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• • F_~st and coordir~ support of state and k~cai organizations Compile and deliver resolutions signed by state and local organizmJons Conduct a letter-writing campaign, telegram effort and phone-in day Thero is a need for a grass-roots effort in order to defeat a ban on tobacco advertising. Legislators must understand that their constituents are opposed to an obstruction of their First Amendment rights and that an ad ban would infringe upon an American citizen's right to free speech. Based on a proven track record of winning similar tough issues, we know our plan will defeat any legislation banning tobacco advertising. Other successful grass-roots campaigns conducted include: Miner & Fraser was successful in its goal to defeat the labor law legislation after a successful coalition of some 60 associations was developed. The Caribbean Basin Initiative Coalition (CBI) legislation, with the assistance of Miner & Fraser, received the support of several business leaders, members of Congress and the media. The legislation was enacted. Bonner & Associates organized local coalitions of supporters to defeat amendments to the toxic air section of the Clean Air Act. The issue never came to a vote. The on-record support of key community leaders was secured by Bonner & Associates to retain deductibility of excise taxes. Full deductibility was retained. The grass-roots support generated by our campaign will defeat legislative attempts to ban tobacco advertising. T108020558
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It is one thing to say to members of Congress that certain groups oppose particular legislation. It is another thing to ~rove that voters care strongly about an issue. Proving that local constituents will participate in activities opposing the ban on tobacco advertising is the key to this campaign. To win this issue, the coalition must demonstrate a depth of interest at the grass-roots level that goes beyond the usual techniques of grass-roots communication - sending out slick pre-printed "personal" letters for people to sign and send to Washington. This grass-roots campaign is designed to win this tough emotional issue in Washington. We know what has worked on similar emotion-charged issues when large majorities of the public have been perceived as opposing our positions. On this particular problem, it is critical that your grass-roots network be available for rapid (24 hour or less) response to changes in the legislative process. The action plan offers you these important options. With Miner & Fraser and its sub-contractor, Bonner & Associates, you will receive positive results. We can, and will, defeat the current legislation on banning tobacco advertising. TI08020559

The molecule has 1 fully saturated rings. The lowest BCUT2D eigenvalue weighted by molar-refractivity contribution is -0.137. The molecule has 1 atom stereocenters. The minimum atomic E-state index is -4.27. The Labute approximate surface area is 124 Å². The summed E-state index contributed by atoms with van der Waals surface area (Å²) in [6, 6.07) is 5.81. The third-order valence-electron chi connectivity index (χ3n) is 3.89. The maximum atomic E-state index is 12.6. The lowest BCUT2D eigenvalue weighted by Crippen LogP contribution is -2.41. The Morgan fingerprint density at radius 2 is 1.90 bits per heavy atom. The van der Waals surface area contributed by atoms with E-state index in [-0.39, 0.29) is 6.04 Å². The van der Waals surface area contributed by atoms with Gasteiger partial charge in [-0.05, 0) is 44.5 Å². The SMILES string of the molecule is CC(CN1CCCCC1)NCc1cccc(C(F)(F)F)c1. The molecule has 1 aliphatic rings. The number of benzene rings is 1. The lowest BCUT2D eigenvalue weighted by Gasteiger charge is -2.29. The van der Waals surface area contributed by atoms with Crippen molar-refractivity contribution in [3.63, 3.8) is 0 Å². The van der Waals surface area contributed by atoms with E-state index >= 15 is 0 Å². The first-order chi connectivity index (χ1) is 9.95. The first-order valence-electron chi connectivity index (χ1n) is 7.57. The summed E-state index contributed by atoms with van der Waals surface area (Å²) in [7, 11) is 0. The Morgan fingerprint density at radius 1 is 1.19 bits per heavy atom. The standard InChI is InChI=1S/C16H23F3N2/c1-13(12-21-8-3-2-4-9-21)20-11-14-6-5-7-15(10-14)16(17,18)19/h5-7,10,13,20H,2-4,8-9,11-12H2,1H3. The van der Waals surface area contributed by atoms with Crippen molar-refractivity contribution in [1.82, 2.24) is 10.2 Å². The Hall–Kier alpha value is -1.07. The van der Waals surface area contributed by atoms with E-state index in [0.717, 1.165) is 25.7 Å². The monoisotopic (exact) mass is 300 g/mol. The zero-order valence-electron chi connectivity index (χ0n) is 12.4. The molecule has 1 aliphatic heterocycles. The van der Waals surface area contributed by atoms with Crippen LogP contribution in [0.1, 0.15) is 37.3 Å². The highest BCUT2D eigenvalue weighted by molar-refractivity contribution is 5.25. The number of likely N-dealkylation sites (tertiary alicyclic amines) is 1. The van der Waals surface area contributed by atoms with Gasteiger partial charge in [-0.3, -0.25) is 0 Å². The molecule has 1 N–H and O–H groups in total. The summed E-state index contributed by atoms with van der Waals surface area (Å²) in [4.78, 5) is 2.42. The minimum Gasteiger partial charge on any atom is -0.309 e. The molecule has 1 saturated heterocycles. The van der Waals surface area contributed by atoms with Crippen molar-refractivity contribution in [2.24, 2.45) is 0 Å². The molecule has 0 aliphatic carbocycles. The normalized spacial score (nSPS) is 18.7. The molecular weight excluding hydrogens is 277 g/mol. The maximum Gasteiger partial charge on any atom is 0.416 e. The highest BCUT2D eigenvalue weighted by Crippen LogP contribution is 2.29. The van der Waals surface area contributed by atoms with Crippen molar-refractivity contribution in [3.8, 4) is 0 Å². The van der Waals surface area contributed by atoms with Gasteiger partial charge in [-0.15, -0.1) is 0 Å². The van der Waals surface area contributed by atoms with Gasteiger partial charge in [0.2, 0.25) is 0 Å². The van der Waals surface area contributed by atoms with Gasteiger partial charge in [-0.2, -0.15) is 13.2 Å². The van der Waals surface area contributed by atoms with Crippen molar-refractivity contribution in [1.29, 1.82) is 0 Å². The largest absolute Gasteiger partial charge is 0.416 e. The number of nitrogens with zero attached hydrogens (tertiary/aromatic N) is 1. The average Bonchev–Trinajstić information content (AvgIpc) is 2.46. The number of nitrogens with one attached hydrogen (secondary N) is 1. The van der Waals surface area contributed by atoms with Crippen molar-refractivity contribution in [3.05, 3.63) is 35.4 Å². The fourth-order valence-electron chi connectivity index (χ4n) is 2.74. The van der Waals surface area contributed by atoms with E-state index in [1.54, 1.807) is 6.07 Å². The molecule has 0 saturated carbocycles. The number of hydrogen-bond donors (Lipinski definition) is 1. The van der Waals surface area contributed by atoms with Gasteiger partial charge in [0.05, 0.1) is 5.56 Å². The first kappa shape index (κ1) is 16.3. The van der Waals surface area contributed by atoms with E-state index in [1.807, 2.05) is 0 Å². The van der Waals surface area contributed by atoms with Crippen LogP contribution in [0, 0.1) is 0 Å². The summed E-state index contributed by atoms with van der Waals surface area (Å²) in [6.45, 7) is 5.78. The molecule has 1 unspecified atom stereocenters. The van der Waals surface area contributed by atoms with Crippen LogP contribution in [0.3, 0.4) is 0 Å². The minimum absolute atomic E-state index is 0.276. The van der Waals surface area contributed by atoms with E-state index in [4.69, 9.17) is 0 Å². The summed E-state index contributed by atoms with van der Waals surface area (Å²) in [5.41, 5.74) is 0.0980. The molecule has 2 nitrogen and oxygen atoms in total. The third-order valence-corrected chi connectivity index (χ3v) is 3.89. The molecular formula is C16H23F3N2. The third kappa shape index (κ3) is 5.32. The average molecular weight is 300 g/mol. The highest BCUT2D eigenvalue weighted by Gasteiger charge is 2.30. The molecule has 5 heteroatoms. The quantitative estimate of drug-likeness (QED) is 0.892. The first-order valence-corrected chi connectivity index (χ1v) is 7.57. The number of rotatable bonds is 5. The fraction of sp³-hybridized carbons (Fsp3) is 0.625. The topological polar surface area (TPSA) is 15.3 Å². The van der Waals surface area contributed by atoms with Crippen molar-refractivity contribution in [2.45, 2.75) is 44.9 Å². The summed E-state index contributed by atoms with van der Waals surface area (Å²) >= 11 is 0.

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On Jur~e 9, 1986, Rep. Mike Synar, D-Okla., introduced bill H.R. 4972 to ban all advertising and promotion for tobacc~ products. This is the first time in 16 years Congress has tried to legislate such activity - cigarette advertising on television and radio was banned in 1970. In 1984 Congress enacted legislation declaring cigarettes to be a major health problem. Public pressure is building toward a total ban on tobacco advertising. H.R. 4972 is similar to a draft proposed eadier in 1986 by the American Medical Association. The bill has been jointly referred to two subcommittees of the House Energy and Commerce Committee: the Subcommittee on Commerce, Transportation and Toudsm - chaired by Rep. James Flodo, D-N.J.; and the Subcommittee on Health and the Environment - chaired by Rep. Henry Waxman, D-Calif. There has been no companion bill introduced in the Senate. Preliminary Health and Environment Subcommittee hearings were held in mid-1986. Key advertising associations and tobacco industry leaders testified that advertising bans would not have the desired affect of reducing tobacco consumption, while medical experts testified to support the ban. At the hearings, pro-tobacco advertising witnesses referred to other countries' attempts to reduce consumption through advertising bans. For example: • Cigarette consumption in Italy, where a tobacco advertising ban has been law since 1962, has doubled. • Cigarette consumption in Taiwan has more than doubled since 1970 despite its advertising prohibition. The intent of the Synar bill is reflected in legislation introduced by Sen. Bill Bradley, D-N.J., which limits the deductibility of advertising expenses for tobacco products. T108020560